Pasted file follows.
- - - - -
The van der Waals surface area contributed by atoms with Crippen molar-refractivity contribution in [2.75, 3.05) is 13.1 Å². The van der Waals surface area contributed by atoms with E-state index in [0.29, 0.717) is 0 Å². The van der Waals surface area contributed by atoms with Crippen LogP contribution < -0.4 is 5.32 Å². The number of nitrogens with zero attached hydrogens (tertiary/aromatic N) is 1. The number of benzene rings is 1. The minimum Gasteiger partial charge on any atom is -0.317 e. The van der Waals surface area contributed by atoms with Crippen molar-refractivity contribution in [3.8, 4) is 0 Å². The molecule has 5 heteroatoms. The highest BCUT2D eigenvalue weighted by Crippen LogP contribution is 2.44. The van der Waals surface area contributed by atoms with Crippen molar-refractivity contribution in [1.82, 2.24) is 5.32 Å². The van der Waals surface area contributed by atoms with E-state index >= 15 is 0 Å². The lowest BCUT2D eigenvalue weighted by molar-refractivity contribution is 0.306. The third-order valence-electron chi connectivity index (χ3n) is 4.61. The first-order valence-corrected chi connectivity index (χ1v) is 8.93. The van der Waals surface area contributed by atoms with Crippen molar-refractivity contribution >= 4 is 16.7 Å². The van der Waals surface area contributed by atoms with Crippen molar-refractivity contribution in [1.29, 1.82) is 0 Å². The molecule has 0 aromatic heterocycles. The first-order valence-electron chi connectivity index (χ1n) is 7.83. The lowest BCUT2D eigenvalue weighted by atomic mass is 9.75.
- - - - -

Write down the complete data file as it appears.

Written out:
The van der Waals surface area contributed by atoms with Crippen molar-refractivity contribution in [2.75, 3.05) is 13.1 Å². The van der Waals surface area contributed by atoms with E-state index in [0.29, 0.717) is 0 Å². The van der Waals surface area contributed by atoms with Crippen LogP contribution < -0.4 is 5.32 Å². The number of nitrogens with zero attached hydrogens (tertiary/aromatic N) is 1. The number of benzene rings is 1. The minimum Gasteiger partial charge on any atom is -0.317 e. The van der Waals surface area contributed by atoms with Crippen molar-refractivity contribution in [3.8, 4) is 0 Å². The molecule has 5 heteroatoms. The highest BCUT2D eigenvalue weighted by Crippen LogP contribution is 2.44. The van der Waals surface area contributed by atoms with Crippen molar-refractivity contribution in [1.82, 2.24) is 5.32 Å². The van der Waals surface area contributed by atoms with E-state index >= 15 is 0 Å². The lowest BCUT2D eigenvalue weighted by molar-refractivity contribution is 0.306. The third-order valence-electron chi connectivity index (χ3n) is 4.61. The first-order valence-corrected chi connectivity index (χ1v) is 8.93. The van der Waals surface area contributed by atoms with Crippen molar-refractivity contribution >= 4 is 16.7 Å². The van der Waals surface area contributed by atoms with Crippen molar-refractivity contribution in [1.29, 1.82) is 0 Å². The molecule has 0 aromatic heterocycles. The first-order valence-electron chi connectivity index (χ1n) is 7.83. The lowest BCUT2D eigenvalue weighted by atomic mass is 9.75.